Saturday, December 7, 2013
The Sound of Music: The Original Version?
You might have watched the live production of Rodgers & Hammerstein's stage version on NBC on Thursday, December 5--and that was the crucial note about the broadcast: that it was of the stage version. Too many people in on-line comments said the live version did not measure up to the original (the Julie Andrew's movie), not realizing that they had never seen the original: Mary Martin and Theodore Bikel as the Maria and the Captain in the last musical play that Rodgers & Hammerstein wrote together. I think many viewers expected a remake of the movie. What we saw was the (almost) original order and selection of the songs from the stage play--no "I Have Confidence in Me" (which Rodgers wrote for the movie). I was disappointed that they did not include "An Ordinary Couple" from the stage play, but instead chose "Something Good", which Rodgers also wrote (lyrics and music) for the movie.
I have not heard the soundtrack from the 1998 Broadway revival with Rebecca Luker but I did hear her sing "The Hills Are Alive" on the Kennedy Honors program for Julie Andrews. That revival included both "I Have Confidence in Me" and "Something Good" from the movie and the two songs for Elsa Schrader and Max Detweiler ("How Can Love Survive" and "There's No Way to Stop It"). The last song is really important to the plot because Elsa sings herself right out of her engagement to Captain von Trapp--and she knows it immediately.
For a really complete version of all the music for The Sound of Music, I guess the Telarc 1987 studio cast album wraps it all up: all the songs from both stage and screen. Frederica von Stade, Haken Hagegard, Eileen Farrell (the Abbess), and Barbara Daniels (Elsa Schrader) make up a strong vocal cast. Erich Kunzel, the late great conductor of the Cincinnati Pops did present a series of concert versions of the musical so there was some performing background for the opera stars. Except for Farrell (who did have a pop recording career along with her operatic career), the others sang operetta during their stage careers so they weren't completely unfamiliar with the musical form. Barbara Daniels sang Mama Rose and Dolly Levy!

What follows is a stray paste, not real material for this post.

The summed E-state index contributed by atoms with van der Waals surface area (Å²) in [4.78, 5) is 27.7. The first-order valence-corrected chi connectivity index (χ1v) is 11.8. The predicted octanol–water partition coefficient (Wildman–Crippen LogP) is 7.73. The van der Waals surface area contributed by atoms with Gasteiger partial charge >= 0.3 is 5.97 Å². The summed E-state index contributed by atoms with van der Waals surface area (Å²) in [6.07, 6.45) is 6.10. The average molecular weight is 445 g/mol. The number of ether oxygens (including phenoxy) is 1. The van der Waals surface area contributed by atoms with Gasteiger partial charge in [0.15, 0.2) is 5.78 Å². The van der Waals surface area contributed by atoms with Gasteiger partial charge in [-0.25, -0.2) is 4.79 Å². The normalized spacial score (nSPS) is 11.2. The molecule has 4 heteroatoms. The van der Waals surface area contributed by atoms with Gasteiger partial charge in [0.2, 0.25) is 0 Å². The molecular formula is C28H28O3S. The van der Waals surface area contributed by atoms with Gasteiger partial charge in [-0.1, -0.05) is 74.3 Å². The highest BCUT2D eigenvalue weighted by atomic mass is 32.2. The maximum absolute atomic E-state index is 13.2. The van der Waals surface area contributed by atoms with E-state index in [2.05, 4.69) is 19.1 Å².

Of course the movie version is what we think of first for this musical--and as I've watched it over the years, much as I have loved the music, it's the performance of Eleanor Parker as Baroness Schrader that I've appreciated more and more. She plays that role so brilliantly, because she doesn't let you hate her when you almost should. Even as she encourages Julie Andrews to leave and run back to the Abbey, it's clear that she is surprised at how right she is: the Captain and Maria do love each other, and "There's no Way to Stop It". She has some of the best lines in the movie--"Why didn't you tell me to bring my harmonica?"; the line about helping Maria becoming a nun in the Abbey, and even her breaking up with Georg: delicacy and some real strength of character there. Here's some that coincidential-connection trivia: Eleanor Parker played the role of opera singer Marjorie Lawrence in the 1955 movie Interrupted Melody, and Eileen Farrell, who sang the part of the Abbess on the Telarc CD, dubbed her opera performances.